(Editor’s note: This is Casey’s second segment in the “Hoof Beats” blog series, which describes her travels in Indian Country on horseback. Read her first blog here.)
For my next equine adventure, I took to the mountainous terrain of central New Mexico. At night. With the only light coming from the full moon. Equal parts thrilling and terrifying, this ride was certainly one to remember.
Trent joined me this time, and we set off at dusk with our guide, a saddlebag of horse treats, and the promise of 90 minutes of pure exhilaration. We were not disappointed.
Having lived in Kansas all my life, navigating the rugged and sloping terrain in the approaching nightfall itself was hair-raising, not to mention that our horses took some rises and ridges at a run!
Our moon shadows followed us as we went up and down the undulating landscape and wove around canyon walls. We also had two canine companions loyally travel the trail with us — a shepherd mix and a Chihuahua. Rumor and Captain, the Tennessee Walking Horses Trent and I rode, happily munched on their well-deserved treats at the end of the ride.
After talking with our guide, I was very intrigued to find out that her horse, Arum (pictured below), was a registered Nez Perce horse. Arum’s name is derived from his golden coat and the Latin word for gold — Aurum.
Arum’s previous owner purchased him with the intent of riding him in the Chief Joseph Ride.
After researching the Chief Joseph Ride, I learned the history of this annual commemoration of the flight that 750 Nez Perce and 2,000 of their prized horses took in the late 1870s to escape the U.S. Calvary and the confines of a reservation once gold was discovered in their ancestral lands.
The chiefs of several independent Nez Perce bands, including Chief Joseph, led the group along the 1,300-mile journey. Having traveled for months through both the scorching summer and freezing winter temperatures, the people were frozen, starving and outnumbered by the cavalry 6 to 1.
On October 5, 1877, Chief Joseph gave up the fight and ended his speech with a now-famous declaration: “I will fight no more forever” at Bear Paw Battlefield in Montana, a mere 40 miles from the freedom of the Canadian border.
More than 50 years ago, the Idaho-based Appaloosa Horse Club (ApHC) created The Chief Joseph Ride. Each year, the club helps riders on registered Appaloosas tackle a 100-mile portion of the trail on a five-day trek.
If you’re quick at math, you’ve already figured out that it takes 13 years to cover the entire 1,300-mile trail from start to finish. 2017 marks the fifth time the ride will start from the trail’s beginning in Wallowa, OR, since the ride began in 1964.
The ride attracts around 100 riders and their Appaloosas each year who aren’t deterred by the well-orchestrated, but admittedly primitive, camping conditions (i.e. no electricity and no running water). (Read more about the ride here.)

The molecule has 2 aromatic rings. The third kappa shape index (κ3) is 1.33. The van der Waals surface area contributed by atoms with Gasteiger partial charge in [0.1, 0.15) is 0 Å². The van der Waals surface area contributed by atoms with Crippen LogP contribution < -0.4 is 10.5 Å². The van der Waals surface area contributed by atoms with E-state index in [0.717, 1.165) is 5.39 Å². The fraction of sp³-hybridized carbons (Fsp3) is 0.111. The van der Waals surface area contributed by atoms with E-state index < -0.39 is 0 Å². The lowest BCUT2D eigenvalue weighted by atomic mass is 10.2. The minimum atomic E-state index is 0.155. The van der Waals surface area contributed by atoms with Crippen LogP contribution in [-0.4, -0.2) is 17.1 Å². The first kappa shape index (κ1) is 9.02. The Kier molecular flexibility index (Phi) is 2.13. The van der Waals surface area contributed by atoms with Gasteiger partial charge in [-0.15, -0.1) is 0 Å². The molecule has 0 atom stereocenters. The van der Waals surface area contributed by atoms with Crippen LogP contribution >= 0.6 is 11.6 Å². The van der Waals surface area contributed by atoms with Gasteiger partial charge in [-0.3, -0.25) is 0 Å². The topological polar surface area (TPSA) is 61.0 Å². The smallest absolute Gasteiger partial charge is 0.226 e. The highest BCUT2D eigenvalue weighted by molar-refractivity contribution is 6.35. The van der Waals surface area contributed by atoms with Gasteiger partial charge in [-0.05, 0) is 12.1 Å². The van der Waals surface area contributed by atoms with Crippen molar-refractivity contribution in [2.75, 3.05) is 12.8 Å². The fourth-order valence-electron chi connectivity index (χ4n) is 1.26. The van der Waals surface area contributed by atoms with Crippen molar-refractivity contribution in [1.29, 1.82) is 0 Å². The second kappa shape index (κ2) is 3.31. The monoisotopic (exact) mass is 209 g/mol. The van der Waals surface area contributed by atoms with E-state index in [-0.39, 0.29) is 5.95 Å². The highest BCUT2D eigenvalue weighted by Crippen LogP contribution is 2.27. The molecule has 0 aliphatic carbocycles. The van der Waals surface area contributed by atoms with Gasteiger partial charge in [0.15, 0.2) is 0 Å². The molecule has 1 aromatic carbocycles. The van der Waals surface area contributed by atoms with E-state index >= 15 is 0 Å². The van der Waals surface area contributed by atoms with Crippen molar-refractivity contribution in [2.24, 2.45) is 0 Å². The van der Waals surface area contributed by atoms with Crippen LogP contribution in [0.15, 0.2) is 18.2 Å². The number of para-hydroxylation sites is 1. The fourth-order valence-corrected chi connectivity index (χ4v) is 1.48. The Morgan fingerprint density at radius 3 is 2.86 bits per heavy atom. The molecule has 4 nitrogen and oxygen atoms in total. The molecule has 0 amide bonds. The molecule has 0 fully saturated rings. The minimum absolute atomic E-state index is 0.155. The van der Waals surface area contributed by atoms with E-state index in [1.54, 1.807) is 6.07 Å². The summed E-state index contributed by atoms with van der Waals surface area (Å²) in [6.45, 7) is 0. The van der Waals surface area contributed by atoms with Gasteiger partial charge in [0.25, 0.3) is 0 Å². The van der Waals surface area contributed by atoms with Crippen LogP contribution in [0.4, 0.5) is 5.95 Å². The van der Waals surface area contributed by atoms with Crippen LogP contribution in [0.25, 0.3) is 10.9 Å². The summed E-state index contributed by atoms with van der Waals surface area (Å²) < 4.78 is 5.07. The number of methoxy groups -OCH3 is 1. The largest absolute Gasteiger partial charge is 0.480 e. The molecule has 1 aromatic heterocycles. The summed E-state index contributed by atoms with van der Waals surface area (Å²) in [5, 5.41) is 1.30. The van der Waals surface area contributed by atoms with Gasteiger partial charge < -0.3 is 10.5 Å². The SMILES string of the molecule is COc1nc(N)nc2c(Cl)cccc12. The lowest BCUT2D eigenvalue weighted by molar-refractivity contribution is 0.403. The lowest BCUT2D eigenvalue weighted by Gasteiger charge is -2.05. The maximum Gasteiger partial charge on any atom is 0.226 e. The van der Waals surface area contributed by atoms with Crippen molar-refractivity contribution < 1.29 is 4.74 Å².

Unfortunately, due to unforeseen circumstances, Arum and his owner weren’t able to participate in the Chief Joseph ride, but as a Nez Perce horse alone, Arum leaves quite a legacy.
After the surrender at Bear Paw Battlefield, the U.S. Calvary seized the Nez Perce’s cherished horses; most were scattered and sold off, but a large number were also mercilessly killed.
The prized horse stock the Nez Perce had worked for years to breed — the “Ma’amin” — was essentially eliminated.
To hearken back to this traditional lineage, the Nez Perce started a horse registry program in 1994 for its own breed, the Nez Perce horse, or “Nimipu Sik’em.”
To get as close to the build, temperament and endurance of the “Ma’amin” stock that originated from Russian fur traders, the tribe’s registry program cross breeds an Appaloosa with an ancient Asian breed, the Akhal-Teke of Turkmenistan.
As depicted in Janet Kern’s 2014 documentary, “Horse Tribe,” the registry has had more than its fair share of obstacles. But as they’ve done before, the Nez Perce have overcome these setbacks triumphant and are still operating the registry today with a herd of about 60 horses as reported by Kim Cannon, director of the tribe’s Land Services Division.
Remembering my full-moon ride atop Capitan, I was immensely grateful for the moon’s glow; how dark and terrifying it would have been otherwise.
I think this Buganda Proverb captures perfectly the positive outlook needed (and possessed by the Nez Perce) to conquer life’s dark and terrifying moments: “When the moon is not full, the stars shine more brightly.”
“Out of the Saddle: A Young Riders Edition of Horse, Follow Closely” by Gawani Pony Boy
“Chief Joseph: The Voice for Peace” by Lorraine Jean Hopping
Cannon, K. (2016, Dec. 20). Phone interview.
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- Hoof Beats: The girl who love [wild] horses: https://travois.com/hoof-beats-girl-loved-wild-horses/